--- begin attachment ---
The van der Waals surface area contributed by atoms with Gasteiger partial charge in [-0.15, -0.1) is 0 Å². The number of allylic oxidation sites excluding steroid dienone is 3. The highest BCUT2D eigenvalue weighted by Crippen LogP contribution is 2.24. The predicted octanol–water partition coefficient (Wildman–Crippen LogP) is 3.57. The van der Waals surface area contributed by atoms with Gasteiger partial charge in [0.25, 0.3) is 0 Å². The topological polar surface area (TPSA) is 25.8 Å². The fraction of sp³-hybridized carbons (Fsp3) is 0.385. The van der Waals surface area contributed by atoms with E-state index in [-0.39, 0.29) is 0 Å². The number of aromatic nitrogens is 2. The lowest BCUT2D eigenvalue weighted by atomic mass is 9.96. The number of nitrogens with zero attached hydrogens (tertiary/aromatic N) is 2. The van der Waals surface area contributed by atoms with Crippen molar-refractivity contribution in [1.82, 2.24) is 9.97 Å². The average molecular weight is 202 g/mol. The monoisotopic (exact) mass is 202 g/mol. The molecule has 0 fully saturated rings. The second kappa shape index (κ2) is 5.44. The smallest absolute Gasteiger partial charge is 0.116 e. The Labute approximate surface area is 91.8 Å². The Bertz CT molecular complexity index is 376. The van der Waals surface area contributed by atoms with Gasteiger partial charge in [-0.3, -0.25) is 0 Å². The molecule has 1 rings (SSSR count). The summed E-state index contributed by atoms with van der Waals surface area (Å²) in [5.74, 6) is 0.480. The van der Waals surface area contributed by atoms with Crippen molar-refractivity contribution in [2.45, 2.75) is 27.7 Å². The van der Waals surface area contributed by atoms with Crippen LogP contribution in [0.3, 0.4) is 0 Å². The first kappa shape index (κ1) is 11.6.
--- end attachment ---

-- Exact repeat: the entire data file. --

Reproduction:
The van der Waals surface area contributed by atoms with Gasteiger partial charge in [-0.15, -0.1) is 0 Å². The number of allylic oxidation sites excluding steroid dienone is 3. The highest BCUT2D eigenvalue weighted by Crippen LogP contribution is 2.24. The predicted octanol–water partition coefficient (Wildman–Crippen LogP) is 3.57. The van der Waals surface area contributed by atoms with Gasteiger partial charge in [0.25, 0.3) is 0 Å². The topological polar surface area (TPSA) is 25.8 Å². The fraction of sp³-hybridized carbons (Fsp3) is 0.385. The van der Waals surface area contributed by atoms with E-state index in [-0.39, 0.29) is 0 Å². The number of aromatic nitrogens is 2. The lowest BCUT2D eigenvalue weighted by atomic mass is 9.96. The number of nitrogens with zero attached hydrogens (tertiary/aromatic N) is 2. The van der Waals surface area contributed by atoms with Crippen molar-refractivity contribution in [1.82, 2.24) is 9.97 Å². The average molecular weight is 202 g/mol. The monoisotopic (exact) mass is 202 g/mol. The molecule has 0 fully saturated rings. The second kappa shape index (κ2) is 5.44. The smallest absolute Gasteiger partial charge is 0.116 e. The Labute approximate surface area is 91.8 Å². The Bertz CT molecular complexity index is 376. The van der Waals surface area contributed by atoms with Gasteiger partial charge in [-0.3, -0.25) is 0 Å². The molecule has 1 rings (SSSR count). The summed E-state index contributed by atoms with van der Waals surface area (Å²) in [5.74, 6) is 0.480. The van der Waals surface area contributed by atoms with Crippen molar-refractivity contribution in [2.45, 2.75) is 27.7 Å². The van der Waals surface area contributed by atoms with Crippen LogP contribution in [0.3, 0.4) is 0 Å². The first kappa shape index (κ1) is 11.6.